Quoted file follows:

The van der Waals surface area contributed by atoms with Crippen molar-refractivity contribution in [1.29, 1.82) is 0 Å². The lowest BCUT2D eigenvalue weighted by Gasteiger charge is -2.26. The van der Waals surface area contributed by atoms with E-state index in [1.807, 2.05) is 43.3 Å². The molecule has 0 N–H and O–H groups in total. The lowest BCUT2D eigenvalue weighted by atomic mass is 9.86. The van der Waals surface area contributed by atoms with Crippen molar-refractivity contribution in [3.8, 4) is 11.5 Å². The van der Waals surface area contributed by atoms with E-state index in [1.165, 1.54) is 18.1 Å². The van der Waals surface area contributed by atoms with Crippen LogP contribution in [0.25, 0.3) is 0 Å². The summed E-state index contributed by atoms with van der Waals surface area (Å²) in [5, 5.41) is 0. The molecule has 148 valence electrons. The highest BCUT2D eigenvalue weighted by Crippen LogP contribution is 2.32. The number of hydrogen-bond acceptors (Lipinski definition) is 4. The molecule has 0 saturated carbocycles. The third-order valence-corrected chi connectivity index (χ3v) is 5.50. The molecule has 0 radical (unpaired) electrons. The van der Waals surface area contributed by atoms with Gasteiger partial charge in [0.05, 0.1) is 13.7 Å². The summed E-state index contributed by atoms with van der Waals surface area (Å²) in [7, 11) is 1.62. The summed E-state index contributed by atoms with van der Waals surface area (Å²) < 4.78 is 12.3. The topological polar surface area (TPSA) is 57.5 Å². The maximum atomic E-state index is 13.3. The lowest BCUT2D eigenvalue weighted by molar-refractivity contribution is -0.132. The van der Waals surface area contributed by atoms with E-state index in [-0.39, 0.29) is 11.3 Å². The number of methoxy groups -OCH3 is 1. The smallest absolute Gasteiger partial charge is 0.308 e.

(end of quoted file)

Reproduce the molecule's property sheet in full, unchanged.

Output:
The van der Waals surface area contributed by atoms with Crippen molar-refractivity contribution in [1.29, 1.82) is 0 Å². The lowest BCUT2D eigenvalue weighted by Gasteiger charge is -2.26. The van der Waals surface area contributed by atoms with E-state index in [1.807, 2.05) is 43.3 Å². The molecule has 0 N–H and O–H groups in total. The lowest BCUT2D eigenvalue weighted by atomic mass is 9.86. The van der Waals surface area contributed by atoms with Crippen molar-refractivity contribution in [3.8, 4) is 11.5 Å². The van der Waals surface area contributed by atoms with E-state index in [1.165, 1.54) is 18.1 Å². The van der Waals surface area contributed by atoms with Crippen LogP contribution in [0.25, 0.3) is 0 Å². The summed E-state index contributed by atoms with van der Waals surface area (Å²) in [5, 5.41) is 0. The molecule has 148 valence electrons. The highest BCUT2D eigenvalue weighted by Crippen LogP contribution is 2.32. The number of hydrogen-bond acceptors (Lipinski definition) is 4. The molecule has 0 saturated carbocycles. The third-order valence-corrected chi connectivity index (χ3v) is 5.50. The molecule has 0 radical (unpaired) electrons. The van der Waals surface area contributed by atoms with Gasteiger partial charge in [0.05, 0.1) is 13.7 Å². The summed E-state index contributed by atoms with van der Waals surface area (Å²) in [7, 11) is 1.62. The summed E-state index contributed by atoms with van der Waals surface area (Å²) < 4.78 is 12.3. The topological polar surface area (TPSA) is 57.5 Å². The maximum atomic E-state index is 13.3. The lowest BCUT2D eigenvalue weighted by molar-refractivity contribution is -0.132. The van der Waals surface area contributed by atoms with E-state index in [-0.39, 0.29) is 11.3 Å². The number of methoxy groups -OCH3 is 1. The smallest absolute Gasteiger partial charge is 0.308 e.